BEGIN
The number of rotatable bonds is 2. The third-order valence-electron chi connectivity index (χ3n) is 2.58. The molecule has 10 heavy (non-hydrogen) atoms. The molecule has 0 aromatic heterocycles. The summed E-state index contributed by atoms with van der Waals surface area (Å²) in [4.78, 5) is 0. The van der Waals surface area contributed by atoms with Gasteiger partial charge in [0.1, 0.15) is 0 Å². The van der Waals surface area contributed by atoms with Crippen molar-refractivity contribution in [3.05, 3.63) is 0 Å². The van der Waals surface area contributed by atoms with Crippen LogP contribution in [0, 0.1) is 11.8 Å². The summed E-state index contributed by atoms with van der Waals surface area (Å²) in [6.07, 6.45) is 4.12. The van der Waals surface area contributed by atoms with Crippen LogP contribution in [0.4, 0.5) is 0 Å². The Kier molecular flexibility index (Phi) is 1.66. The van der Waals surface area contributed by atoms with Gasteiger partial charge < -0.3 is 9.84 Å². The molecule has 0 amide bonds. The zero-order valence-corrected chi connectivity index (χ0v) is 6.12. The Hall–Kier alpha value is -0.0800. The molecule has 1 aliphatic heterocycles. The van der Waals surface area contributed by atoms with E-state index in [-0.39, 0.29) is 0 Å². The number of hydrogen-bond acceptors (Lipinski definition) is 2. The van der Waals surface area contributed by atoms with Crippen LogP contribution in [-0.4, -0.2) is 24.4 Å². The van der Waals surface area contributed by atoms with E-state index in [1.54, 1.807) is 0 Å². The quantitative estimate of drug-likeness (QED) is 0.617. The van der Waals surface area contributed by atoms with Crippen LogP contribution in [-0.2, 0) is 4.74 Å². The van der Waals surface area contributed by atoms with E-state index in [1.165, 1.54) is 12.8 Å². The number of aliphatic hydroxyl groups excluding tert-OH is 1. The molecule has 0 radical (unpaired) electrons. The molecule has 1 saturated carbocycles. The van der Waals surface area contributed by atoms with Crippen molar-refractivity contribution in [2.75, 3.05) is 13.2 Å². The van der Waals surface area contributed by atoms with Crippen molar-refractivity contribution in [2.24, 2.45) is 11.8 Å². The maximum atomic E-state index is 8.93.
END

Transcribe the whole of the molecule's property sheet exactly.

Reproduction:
The number of rotatable bonds is 2. The third-order valence-electron chi connectivity index (χ3n) is 2.58. The molecule has 10 heavy (non-hydrogen) atoms. The molecule has 0 aromatic heterocycles. The summed E-state index contributed by atoms with van der Waals surface area (Å²) in [4.78, 5) is 0. The van der Waals surface area contributed by atoms with Gasteiger partial charge in [0.1, 0.15) is 0 Å². The van der Waals surface area contributed by atoms with Crippen molar-refractivity contribution in [3.05, 3.63) is 0 Å². The van der Waals surface area contributed by atoms with Crippen LogP contribution in [0, 0.1) is 11.8 Å². The summed E-state index contributed by atoms with van der Waals surface area (Å²) in [6.07, 6.45) is 4.12. The van der Waals surface area contributed by atoms with Crippen LogP contribution in [0.4, 0.5) is 0 Å². The Kier molecular flexibility index (Phi) is 1.66. The van der Waals surface area contributed by atoms with Gasteiger partial charge < -0.3 is 9.84 Å². The molecule has 0 amide bonds. The zero-order valence-corrected chi connectivity index (χ0v) is 6.12. The Hall–Kier alpha value is -0.0800. The molecule has 1 aliphatic heterocycles. The van der Waals surface area contributed by atoms with E-state index in [-0.39, 0.29) is 0 Å². The number of hydrogen-bond acceptors (Lipinski definition) is 2. The van der Waals surface area contributed by atoms with Crippen LogP contribution in [-0.4, -0.2) is 24.4 Å². The van der Waals surface area contributed by atoms with E-state index in [1.54, 1.807) is 0 Å². The quantitative estimate of drug-likeness (QED) is 0.617. The van der Waals surface area contributed by atoms with Crippen LogP contribution in [-0.2, 0) is 4.74 Å². The van der Waals surface area contributed by atoms with E-state index in [1.165, 1.54) is 12.8 Å². The number of aliphatic hydroxyl groups excluding tert-OH is 1. The molecule has 0 radical (unpaired) electrons. The molecule has 1 saturated carbocycles. The van der Waals surface area contributed by atoms with Crippen molar-refractivity contribution in [2.75, 3.05) is 13.2 Å². The van der Waals surface area contributed by atoms with Crippen molar-refractivity contribution in [2.24, 2.45) is 11.8 Å². The maximum atomic E-state index is 8.93.